“My main responsibility is the CAESAR-Lisflood model and this is an extremely challenging endeavour for me as I have no experience in this field. It has however been extremely satisfying for me to research this topic, reviewing existing implementations and trying to adapt the model code correctly into the flood game” – Alex Dos Santos

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We’ve been given the fortunate experience on working on such a great project and we’ve always focused on delivering the best we can to the development of the project. We have aimed from day one to leave the project in a much better state then when we initially received it and we feel as a team that we have and continue to do this. This experience has taught us, as developers, many valuable lessons that we will go on to take to our future careers.

Thank you for reading,

Adam Davies, Christopher Atkinson and Alex Dos Santos – Flood game developer team of 17-18

What’s coming up? Lots!

Ok, I’ll admit, we’ve been a little quiet of late. But that doesn’t mean we haven’t been busy working on new games to fascinate and entertain you at future events.

At the NERC science showcase, Into the blue, we won one of the four prizes and this has allowed to develop Flash Flood! further. We’ll be using the prize to make interactive YouTube walk-throughs of the game meaning anyone with an internet connection can try it, and using a cardboard headset can even get a sense of the VR.

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Dr Matt Perks – @catchmentsci – demonstrating Flash Flood! at Into the blue

Last September we began working with students from SEED Software on two (yes, two!) projects. The first is a rebuild of Humber in a Box, making it smoother and more intuitive – this new iteration of the game will be called TideBox, focussing on the science of estuaries more generally than just the Humber (although the Humber still features prominently).

Development shots from Defend the City

The second is our most ambitious project yet – Defend the City. The games uses the CAESAR-Lisflood model to simulate the flooding in our town, Uncanny Valley. The player(s) get to build in their own flood defences on the attractive 3D environment, and then see just how successful they have been. It will be used during workshops, and will convey two key issues of flood defence –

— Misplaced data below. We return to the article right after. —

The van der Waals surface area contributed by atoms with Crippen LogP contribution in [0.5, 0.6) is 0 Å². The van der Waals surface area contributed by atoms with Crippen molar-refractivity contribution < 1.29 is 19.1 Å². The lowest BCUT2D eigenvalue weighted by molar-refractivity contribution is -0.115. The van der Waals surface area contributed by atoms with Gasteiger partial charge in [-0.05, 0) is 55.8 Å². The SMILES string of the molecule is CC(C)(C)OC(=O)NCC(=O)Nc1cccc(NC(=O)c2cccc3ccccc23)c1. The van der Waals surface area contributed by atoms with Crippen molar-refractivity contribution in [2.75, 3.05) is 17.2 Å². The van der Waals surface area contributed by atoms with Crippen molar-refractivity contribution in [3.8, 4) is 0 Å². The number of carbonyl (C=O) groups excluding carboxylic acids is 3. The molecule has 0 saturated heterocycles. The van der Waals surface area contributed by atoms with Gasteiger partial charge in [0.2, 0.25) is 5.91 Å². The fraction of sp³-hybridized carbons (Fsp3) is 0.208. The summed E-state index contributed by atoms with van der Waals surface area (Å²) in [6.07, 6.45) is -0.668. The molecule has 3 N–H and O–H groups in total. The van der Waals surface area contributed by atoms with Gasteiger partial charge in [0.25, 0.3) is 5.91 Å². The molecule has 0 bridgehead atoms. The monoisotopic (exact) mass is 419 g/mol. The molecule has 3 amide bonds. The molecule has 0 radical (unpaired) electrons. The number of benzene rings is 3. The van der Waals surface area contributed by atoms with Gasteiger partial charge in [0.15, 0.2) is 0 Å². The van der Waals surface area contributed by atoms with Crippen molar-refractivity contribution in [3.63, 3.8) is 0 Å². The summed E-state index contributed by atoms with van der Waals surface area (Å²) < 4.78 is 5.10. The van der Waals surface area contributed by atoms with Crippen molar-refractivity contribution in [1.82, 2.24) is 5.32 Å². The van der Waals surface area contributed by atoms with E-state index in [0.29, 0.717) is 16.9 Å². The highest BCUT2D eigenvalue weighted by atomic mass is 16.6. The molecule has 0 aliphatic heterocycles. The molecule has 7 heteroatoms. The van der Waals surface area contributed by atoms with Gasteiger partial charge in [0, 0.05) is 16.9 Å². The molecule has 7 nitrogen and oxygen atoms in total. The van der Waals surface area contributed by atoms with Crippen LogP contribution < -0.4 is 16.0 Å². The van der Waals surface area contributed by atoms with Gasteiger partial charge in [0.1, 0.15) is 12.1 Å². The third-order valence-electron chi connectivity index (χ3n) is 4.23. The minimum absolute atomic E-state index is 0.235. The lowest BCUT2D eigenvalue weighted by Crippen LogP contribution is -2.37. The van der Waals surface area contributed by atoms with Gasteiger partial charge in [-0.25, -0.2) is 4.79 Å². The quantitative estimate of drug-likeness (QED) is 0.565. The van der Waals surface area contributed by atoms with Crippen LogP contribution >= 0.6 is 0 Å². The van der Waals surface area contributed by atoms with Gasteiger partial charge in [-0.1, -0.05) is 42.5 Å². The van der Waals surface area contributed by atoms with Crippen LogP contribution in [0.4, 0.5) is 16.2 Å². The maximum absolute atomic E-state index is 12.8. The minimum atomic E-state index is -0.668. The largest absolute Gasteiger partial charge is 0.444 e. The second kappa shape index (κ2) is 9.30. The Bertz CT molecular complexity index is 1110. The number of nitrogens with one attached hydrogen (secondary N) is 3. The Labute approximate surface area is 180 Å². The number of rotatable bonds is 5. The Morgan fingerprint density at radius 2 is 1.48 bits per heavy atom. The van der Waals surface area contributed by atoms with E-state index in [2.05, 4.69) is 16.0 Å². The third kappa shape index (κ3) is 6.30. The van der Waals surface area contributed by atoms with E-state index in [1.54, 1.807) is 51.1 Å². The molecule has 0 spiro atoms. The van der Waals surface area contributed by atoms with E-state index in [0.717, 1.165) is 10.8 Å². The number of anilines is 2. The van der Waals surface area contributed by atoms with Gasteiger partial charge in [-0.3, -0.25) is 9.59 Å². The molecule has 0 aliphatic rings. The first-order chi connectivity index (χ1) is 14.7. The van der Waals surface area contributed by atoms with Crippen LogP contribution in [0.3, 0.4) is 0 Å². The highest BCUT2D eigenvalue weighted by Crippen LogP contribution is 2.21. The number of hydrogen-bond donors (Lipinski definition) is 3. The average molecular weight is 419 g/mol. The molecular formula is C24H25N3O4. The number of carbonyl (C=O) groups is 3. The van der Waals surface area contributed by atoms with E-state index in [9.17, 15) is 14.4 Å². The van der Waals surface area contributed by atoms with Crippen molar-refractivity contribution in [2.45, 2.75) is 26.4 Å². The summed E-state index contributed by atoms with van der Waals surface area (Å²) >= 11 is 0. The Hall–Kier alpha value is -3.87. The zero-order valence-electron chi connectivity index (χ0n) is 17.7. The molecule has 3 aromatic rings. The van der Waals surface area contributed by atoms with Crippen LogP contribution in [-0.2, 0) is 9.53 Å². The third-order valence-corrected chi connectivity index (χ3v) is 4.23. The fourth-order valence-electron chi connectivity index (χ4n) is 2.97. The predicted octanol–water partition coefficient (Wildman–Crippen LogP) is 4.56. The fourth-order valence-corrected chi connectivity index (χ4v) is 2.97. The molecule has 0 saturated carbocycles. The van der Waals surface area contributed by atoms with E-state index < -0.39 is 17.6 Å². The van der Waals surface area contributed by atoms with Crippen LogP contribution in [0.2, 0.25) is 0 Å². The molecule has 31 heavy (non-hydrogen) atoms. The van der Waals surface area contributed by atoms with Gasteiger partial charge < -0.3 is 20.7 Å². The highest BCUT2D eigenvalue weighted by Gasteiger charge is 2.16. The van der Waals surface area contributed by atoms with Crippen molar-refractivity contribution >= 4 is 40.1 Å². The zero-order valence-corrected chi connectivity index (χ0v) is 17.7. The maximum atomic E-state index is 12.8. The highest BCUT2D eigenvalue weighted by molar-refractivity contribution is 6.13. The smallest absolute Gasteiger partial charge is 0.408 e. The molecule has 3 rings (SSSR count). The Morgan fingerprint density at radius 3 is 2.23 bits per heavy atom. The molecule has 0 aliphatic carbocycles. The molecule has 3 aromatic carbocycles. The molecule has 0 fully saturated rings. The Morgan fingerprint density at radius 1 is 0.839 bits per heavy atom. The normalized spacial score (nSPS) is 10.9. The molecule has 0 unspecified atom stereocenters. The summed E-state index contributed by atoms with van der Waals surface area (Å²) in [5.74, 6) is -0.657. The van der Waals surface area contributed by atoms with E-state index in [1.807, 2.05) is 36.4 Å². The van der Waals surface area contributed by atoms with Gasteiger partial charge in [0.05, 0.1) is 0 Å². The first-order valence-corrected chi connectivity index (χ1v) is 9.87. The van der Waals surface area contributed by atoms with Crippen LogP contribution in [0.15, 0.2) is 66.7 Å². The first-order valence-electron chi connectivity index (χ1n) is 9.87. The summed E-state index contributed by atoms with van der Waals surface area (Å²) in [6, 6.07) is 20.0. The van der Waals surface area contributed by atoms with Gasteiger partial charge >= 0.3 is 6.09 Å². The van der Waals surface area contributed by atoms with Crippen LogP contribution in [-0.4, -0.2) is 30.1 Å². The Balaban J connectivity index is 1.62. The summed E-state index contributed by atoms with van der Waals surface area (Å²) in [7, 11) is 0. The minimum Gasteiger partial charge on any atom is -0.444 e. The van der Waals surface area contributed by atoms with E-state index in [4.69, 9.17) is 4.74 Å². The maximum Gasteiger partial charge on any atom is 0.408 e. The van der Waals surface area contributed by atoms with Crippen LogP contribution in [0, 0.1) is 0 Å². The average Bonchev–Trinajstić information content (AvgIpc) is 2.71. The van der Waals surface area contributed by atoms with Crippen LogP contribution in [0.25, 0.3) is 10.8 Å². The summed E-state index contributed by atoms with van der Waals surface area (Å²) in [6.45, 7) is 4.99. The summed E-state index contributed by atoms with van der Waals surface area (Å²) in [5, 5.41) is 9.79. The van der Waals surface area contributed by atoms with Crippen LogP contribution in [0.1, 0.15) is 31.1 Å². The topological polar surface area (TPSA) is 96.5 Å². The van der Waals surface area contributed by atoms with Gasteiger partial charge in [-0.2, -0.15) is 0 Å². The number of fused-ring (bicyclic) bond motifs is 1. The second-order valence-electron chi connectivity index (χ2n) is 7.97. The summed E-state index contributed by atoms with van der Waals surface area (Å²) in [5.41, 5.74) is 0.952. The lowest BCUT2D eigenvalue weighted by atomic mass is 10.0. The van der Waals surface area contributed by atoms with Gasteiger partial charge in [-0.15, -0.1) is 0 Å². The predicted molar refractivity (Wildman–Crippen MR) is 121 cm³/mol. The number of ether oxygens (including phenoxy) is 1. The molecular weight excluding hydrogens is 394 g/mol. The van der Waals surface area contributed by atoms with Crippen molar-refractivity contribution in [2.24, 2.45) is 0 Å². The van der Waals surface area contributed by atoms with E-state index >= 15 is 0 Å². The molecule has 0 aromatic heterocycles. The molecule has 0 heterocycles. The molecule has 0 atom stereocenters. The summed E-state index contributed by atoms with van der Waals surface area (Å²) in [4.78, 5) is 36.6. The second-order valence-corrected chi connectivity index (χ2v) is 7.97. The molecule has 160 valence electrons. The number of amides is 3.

1. You can never eliminate flood risk completely
  2. Flood Managers have to strike a balance of cost and benefit with any scheme

We hope to debut all three of these projects at Hull Science Festival, April 2-4 2017. It is free but you will need to pre-book some activities.

Finally, if you want learn more about the Humber, its landscape and how it has inspired poetry, you can hear SeriousGeoGamer Chris Skinner on the Radio 4 Seriously… Podcast ‘I, by the Tide of Humber‘.

The Origins of TideBox (aka Humber in a Box)

You may know it as Humber in a Box but because we have big plans for the application we are changing the name to TideBox Beta. Whatever the name, TideBox has come from very humble beginnings.

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VR view of TideBox Beta

It all began in the first couple of weeks of my first job after my thesis submission. I was working as a part-time Research Assistant for a project called Dynamic Humber, and my job was to use the CAESAR-Lisflood model to simulate long-term development of the Humber Estuary.

This was half a year before the storm surge of December 5th 2013 and flooding was not on the radar for the research programme – instead we were trying to crack modelling the sediment processes in the Estuary. The model is designed for rivers primarily, so needed to be adapted and tested for use in tidal conditions. I was continuing the work of Jorge Ramirez, and even now this work is ongoing with PhD candidate Chloe Morris leading the charge.

I was asked to present the Dynamic Humber project to the public at the Hull Science Showcase, the forerunner of the massively popular Hull Science Festival. I had no experience of science outreach at all, and only two weeks in the job – with the help of my colleague Sally Little (we were the Dynamic (Humber) Duo), we produced a poster and a short video detailing the programme. They were bad and a great example of how not to do public engagement.

Recently though, the “On This Day” feature on Facebook did trawl up a long forgotten memory for me – part of the video featured an ArcGIS fly through of the Humber Estuary data we were using for the model, including the Humber Bridge towers (very much not to scale). It took a few attempts to fly between the towers! I guess this was the initial inception of what would become Humber in a Box, and hopefully TideBox.

Thanks for reading,

Chris